Make your food travel fewer miles
August 14, 2009
By: Crystal Nguyen
Have you ever stopped to think about where your food comes from? If you ask a child where milk comes from, she or he may say, “The grocery store.” Yes, that is true. Milk does come from the store, but the store gets it from dairy farms. These farms raise cows then get milk from the cows. Some of us may not know exactly where milk or food really comes from. Where do our fruits and vegetables come from? Fruits and vegetables usually have a sticker on them. The sticker tells you where it was grown. You may be amazed to see that the fruit you are holding came from New Zealand or Chile. Or, the vegetable that you are going to eat is from Mexico.
Food did not use to travel that far. But, now food can travel about 1,500 miles to get to your grocery store. Since we live in California, the distance from Florida or New Zealand is really far. We know from news reports that the price of oil has gone up. That means the price of gas has also gone up. When our food travels from coast-to-coast or from overseas, it makes the price of food more expensive. Not only the cost of food is affected, the environment is affected too. About 61 million pounds of greenhouse gases are pumped into the air from transporting food per year. Some of us may not have thought that buying fruit from overseas may contribute to polluting the Earth.
The good news is that there are Earth friendly tips you can follow to help the environment and still have good fruits and vegetables on your table.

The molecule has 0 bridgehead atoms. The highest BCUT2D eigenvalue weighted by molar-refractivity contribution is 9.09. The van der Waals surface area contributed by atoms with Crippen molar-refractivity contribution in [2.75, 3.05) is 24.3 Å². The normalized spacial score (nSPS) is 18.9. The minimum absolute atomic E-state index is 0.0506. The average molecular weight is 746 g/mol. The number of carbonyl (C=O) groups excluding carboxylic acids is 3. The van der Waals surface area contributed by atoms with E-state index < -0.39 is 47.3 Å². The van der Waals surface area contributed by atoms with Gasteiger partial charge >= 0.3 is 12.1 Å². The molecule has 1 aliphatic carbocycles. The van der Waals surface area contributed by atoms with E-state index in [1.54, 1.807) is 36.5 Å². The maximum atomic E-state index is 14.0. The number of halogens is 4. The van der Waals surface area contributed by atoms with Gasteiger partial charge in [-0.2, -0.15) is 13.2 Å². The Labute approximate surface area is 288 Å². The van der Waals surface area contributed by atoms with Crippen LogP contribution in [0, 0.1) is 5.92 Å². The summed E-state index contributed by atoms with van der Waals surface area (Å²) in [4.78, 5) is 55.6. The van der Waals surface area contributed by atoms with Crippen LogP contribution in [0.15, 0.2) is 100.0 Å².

1. Buy fruits and vegetables that are in season: The prices are lower and the food is fresher. They were probably grown close to your town and picked at the peak of ripeness.
2. Read the stickers: Know where you food is coming from.
3. Shop at local farmer’s markets: The food sold at farmer’s markets is grown close by. Log onto http://www.sdfarmbureau.org/ or call 760-745-3023 for the nearest farmer’s market in San Diego County.
4. Plant your own garden: Enjoy your own fruits and vegetables from your backyard or patio. Log onto http://www.harvestofthemonth.com/web-links.asp for ideas to start your garden.
This material was produced by the California Department of Public Health’s Network for a Healthy California, with funding from the USDA Supplemental Nutrition Assistance Program (formerly the Food Stamp Program). These institutions are equal opportunity providers and employers. In California, food stamps provide assistance to low-income households, and can help buy nutritious foods for better health. For food stamp information, call 877-847-3663. For important nutrition information visit www.cachampions forchange.net